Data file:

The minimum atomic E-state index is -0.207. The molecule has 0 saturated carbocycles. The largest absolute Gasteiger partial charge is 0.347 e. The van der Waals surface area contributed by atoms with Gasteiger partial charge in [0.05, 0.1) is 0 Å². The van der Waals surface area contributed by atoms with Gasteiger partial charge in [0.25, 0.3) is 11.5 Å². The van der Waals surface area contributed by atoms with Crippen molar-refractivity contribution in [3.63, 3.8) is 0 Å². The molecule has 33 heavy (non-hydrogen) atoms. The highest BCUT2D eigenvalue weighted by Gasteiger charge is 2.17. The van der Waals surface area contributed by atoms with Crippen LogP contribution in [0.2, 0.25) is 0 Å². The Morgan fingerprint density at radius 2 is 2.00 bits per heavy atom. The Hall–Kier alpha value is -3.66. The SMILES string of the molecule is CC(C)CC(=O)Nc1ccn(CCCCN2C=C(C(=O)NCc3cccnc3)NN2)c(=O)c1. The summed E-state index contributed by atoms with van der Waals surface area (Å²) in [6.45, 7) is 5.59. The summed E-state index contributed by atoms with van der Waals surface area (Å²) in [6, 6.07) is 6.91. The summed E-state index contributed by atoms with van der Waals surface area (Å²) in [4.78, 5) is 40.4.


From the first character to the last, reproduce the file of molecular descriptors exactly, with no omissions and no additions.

The minimum atomic E-state index is -0.207. The molecule has 0 saturated carbocycles. The largest absolute Gasteiger partial charge is 0.347 e. The van der Waals surface area contributed by atoms with Gasteiger partial charge in [0.05, 0.1) is 0 Å². The van der Waals surface area contributed by atoms with Gasteiger partial charge in [0.25, 0.3) is 11.5 Å². The van der Waals surface area contributed by atoms with Crippen molar-refractivity contribution in [3.63, 3.8) is 0 Å². The molecule has 33 heavy (non-hydrogen) atoms. The highest BCUT2D eigenvalue weighted by Gasteiger charge is 2.17. The van der Waals surface area contributed by atoms with Crippen LogP contribution in [0.2, 0.25) is 0 Å². The Morgan fingerprint density at radius 2 is 2.00 bits per heavy atom. The Hall–Kier alpha value is -3.66. The SMILES string of the molecule is CC(C)CC(=O)Nc1ccn(CCCCN2C=C(C(=O)NCc3cccnc3)NN2)c(=O)c1. The summed E-state index contributed by atoms with van der Waals surface area (Å²) in [6.45, 7) is 5.59. The summed E-state index contributed by atoms with van der Waals surface area (Å²) in [6, 6.07) is 6.91. The summed E-state index contributed by atoms with van der Waals surface area (Å²) in [4.78, 5) is 40.4.